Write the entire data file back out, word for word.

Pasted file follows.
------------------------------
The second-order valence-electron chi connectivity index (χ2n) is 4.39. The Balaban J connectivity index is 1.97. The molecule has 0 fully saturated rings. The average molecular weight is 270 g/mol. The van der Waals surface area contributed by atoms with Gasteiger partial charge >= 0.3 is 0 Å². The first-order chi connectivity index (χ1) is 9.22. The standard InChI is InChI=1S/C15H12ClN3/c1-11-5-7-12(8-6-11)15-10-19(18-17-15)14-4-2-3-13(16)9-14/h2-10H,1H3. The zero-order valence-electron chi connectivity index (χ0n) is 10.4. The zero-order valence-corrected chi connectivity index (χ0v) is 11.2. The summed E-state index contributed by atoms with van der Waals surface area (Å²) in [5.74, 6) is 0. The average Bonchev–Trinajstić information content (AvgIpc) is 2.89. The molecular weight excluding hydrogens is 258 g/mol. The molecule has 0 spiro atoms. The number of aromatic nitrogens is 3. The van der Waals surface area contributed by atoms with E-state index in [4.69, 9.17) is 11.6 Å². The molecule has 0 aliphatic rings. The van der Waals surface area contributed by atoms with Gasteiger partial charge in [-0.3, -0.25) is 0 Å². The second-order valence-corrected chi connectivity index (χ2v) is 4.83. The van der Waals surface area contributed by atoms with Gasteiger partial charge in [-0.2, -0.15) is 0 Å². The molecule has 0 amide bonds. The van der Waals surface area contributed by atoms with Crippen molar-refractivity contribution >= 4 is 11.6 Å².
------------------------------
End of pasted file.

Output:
The second-order valence-electron chi connectivity index (χ2n) is 4.39. The Balaban J connectivity index is 1.97. The molecule has 0 fully saturated rings. The average molecular weight is 270 g/mol. The van der Waals surface area contributed by atoms with Gasteiger partial charge >= 0.3 is 0 Å². The first-order chi connectivity index (χ1) is 9.22. The standard InChI is InChI=1S/C15H12ClN3/c1-11-5-7-12(8-6-11)15-10-19(18-17-15)14-4-2-3-13(16)9-14/h2-10H,1H3. The zero-order valence-electron chi connectivity index (χ0n) is 10.4. The zero-order valence-corrected chi connectivity index (χ0v) is 11.2. The summed E-state index contributed by atoms with van der Waals surface area (Å²) in [5.74, 6) is 0. The average Bonchev–Trinajstić information content (AvgIpc) is 2.89. The molecular weight excluding hydrogens is 258 g/mol. The molecule has 0 spiro atoms. The number of aromatic nitrogens is 3. The van der Waals surface area contributed by atoms with E-state index in [4.69, 9.17) is 11.6 Å². The molecule has 0 aliphatic rings. The van der Waals surface area contributed by atoms with Gasteiger partial charge in [-0.3, -0.25) is 0 Å². The second-order valence-corrected chi connectivity index (χ2v) is 4.83. The van der Waals surface area contributed by atoms with Gasteiger partial charge in [-0.2, -0.15) is 0 Å². The molecule has 0 amide bonds. The van der Waals surface area contributed by atoms with Crippen molar-refractivity contribution >= 4 is 11.6 Å².